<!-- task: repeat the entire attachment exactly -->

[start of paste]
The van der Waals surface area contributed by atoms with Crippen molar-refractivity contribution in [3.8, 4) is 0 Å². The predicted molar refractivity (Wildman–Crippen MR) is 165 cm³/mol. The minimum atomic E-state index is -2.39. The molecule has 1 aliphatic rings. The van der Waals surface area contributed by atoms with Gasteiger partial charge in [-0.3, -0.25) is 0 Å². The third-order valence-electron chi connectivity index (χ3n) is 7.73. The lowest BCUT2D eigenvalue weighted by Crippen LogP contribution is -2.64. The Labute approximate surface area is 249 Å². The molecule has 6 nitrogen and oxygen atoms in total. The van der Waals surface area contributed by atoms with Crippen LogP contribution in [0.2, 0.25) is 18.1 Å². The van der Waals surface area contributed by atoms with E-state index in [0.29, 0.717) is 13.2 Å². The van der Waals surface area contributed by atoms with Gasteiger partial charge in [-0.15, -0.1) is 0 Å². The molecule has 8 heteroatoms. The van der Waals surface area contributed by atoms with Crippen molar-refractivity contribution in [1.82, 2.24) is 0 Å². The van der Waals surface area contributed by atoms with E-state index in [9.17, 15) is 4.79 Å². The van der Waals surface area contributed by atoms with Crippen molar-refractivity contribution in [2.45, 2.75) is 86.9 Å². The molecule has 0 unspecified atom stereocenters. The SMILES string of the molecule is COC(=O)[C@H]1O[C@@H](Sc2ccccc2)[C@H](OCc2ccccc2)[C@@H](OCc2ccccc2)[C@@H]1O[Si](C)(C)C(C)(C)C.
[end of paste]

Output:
The van der Waals surface area contributed by atoms with Crippen molar-refractivity contribution in [3.8, 4) is 0 Å². The predicted molar refractivity (Wildman–Crippen MR) is 165 cm³/mol. The minimum atomic E-state index is -2.39. The molecule has 1 aliphatic rings. The van der Waals surface area contributed by atoms with Gasteiger partial charge in [-0.3, -0.25) is 0 Å². The third-order valence-electron chi connectivity index (χ3n) is 7.73. The lowest BCUT2D eigenvalue weighted by Crippen LogP contribution is -2.64. The Labute approximate surface area is 249 Å². The molecule has 6 nitrogen and oxygen atoms in total. The van der Waals surface area contributed by atoms with Crippen LogP contribution in [0.2, 0.25) is 18.1 Å². The van der Waals surface area contributed by atoms with E-state index in [0.29, 0.717) is 13.2 Å². The van der Waals surface area contributed by atoms with Gasteiger partial charge in [-0.15, -0.1) is 0 Å². The molecule has 8 heteroatoms. The van der Waals surface area contributed by atoms with Crippen molar-refractivity contribution in [1.82, 2.24) is 0 Å². The van der Waals surface area contributed by atoms with E-state index in [9.17, 15) is 4.79 Å². The van der Waals surface area contributed by atoms with Crippen molar-refractivity contribution in [2.45, 2.75) is 86.9 Å². The molecule has 0 unspecified atom stereocenters. The SMILES string of the molecule is COC(=O)[C@H]1O[C@@H](Sc2ccccc2)[C@H](OCc2ccccc2)[C@@H](OCc2ccccc2)[C@@H]1O[Si](C)(C)C(C)(C)C.